Cerebral beta amyloid angiopathy is a risk factor for cerebral ischemic infarction. A case control study in human brain biopsies

J Neuropathol Exp Neurol. 2000 Sep;59(9):768-73. doi: 10.1093/jnen/59.9.768.


Cerebral amyloid angiopathy (CAA) is conspicuous for its association with Alzheimer disease (AD) and as a cause of lobar hemorrhages in the elderly, but its role in cerebral infarction is less clear. There is evidence that CAA may also be a risk factor for ischemic infarction in AD. To further investigate CAA as a risk factor for infarction, we studied 108 cases of recent cerebral or cerebellar infarction diagnosed in tissue samples obtained from surgical material. There were 69 males and 39 females with a mean age of 52 yr (range 1-86). The majority of biopsies were obtained from the frontal and parietal lobes. Radiological studies demonstrated a lesion confined to a vascular distribution in 12 of the 17 (71%) cases examined. Microscopic sections stained with hematoxylin and eosin revealed complete, organizing infarction in 107 cases with areas of coagulative necrosis, anoxic-ischemic neuronal injury, inflammation, macrophages, vascular proliferation, gliosis, and swollen axons. One case showed an incomplete infarct. Most cases also exhibited a minor hemorrhagic component with hemosiderin and hematoidin pigments. CAA, defined as amyloid deposition in the walls of leptomeningeal and parenchymal arteries, was found by immunohistochemical stains for beta amyloid in 14 (13%) cases of complete cerebral infarct. Cortical beta amyloid plaques were found by immunohistochemistry in 19 (17%) cases. Cerebral or cerebellar tissues containing cortex and leptomeninges obtained from 136 patients with a mean age of 52 yr (range 1-85) during surgical procedures for diagnosis of primary or metastatic neoplasms and demyelinating lesions were used as age-matched controls. In this control group, CAA was found in 5 (3.7%) and beta amyloid plaques in 19 (14%). The results indicate that CAA, but not beta amyloid plaque formation, is significantly more common in patients with ischemic cerebral infarction than in age-matched controls with nonvascular lesions (odds ratio 3.8; 95% confidence interval 1.3-10.9; p < 0.01). Our results indicate that CAA is a risk factor for ischemic cerebral infarction in the population studied.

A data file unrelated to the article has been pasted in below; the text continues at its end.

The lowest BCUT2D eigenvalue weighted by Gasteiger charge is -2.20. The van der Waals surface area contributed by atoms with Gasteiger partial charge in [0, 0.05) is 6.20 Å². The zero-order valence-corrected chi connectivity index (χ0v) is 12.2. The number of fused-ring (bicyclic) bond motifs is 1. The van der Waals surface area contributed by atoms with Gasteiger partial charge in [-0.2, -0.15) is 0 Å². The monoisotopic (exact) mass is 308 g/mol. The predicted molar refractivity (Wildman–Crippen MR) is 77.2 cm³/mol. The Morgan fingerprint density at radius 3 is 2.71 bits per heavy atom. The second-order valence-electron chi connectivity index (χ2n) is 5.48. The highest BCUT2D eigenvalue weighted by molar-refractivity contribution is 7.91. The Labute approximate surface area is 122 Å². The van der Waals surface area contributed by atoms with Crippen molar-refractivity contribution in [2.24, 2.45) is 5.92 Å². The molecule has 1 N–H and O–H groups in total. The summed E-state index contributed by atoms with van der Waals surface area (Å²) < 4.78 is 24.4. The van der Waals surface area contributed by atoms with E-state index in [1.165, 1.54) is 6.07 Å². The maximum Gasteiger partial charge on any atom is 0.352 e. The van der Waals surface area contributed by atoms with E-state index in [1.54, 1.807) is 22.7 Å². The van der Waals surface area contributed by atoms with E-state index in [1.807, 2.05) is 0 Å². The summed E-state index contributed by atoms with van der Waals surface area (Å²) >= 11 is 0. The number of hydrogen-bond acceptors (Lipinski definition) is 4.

Publication types

  • Research Support, Non-U.S. Gov't

MeSH terms

  • Adolescent
  • Adult
  • Aged
  • Aged, 80 and over
  • Biopsy
  • Brain / pathology*
  • Brain Ischemia / pathology
  • Case-Control Studies
  • Cerebellum / pathology
  • Cerebral Amyloid Angiopathy / pathology*
  • Cerebral Infarction / epidemiology
  • Cerebral Infarction / pathology*
  • Child
  • Female
  • Humans
  • Infant
  • Male
  • Middle Aged
  • Organ Specificity
  • Reference Values
  • Risk Factors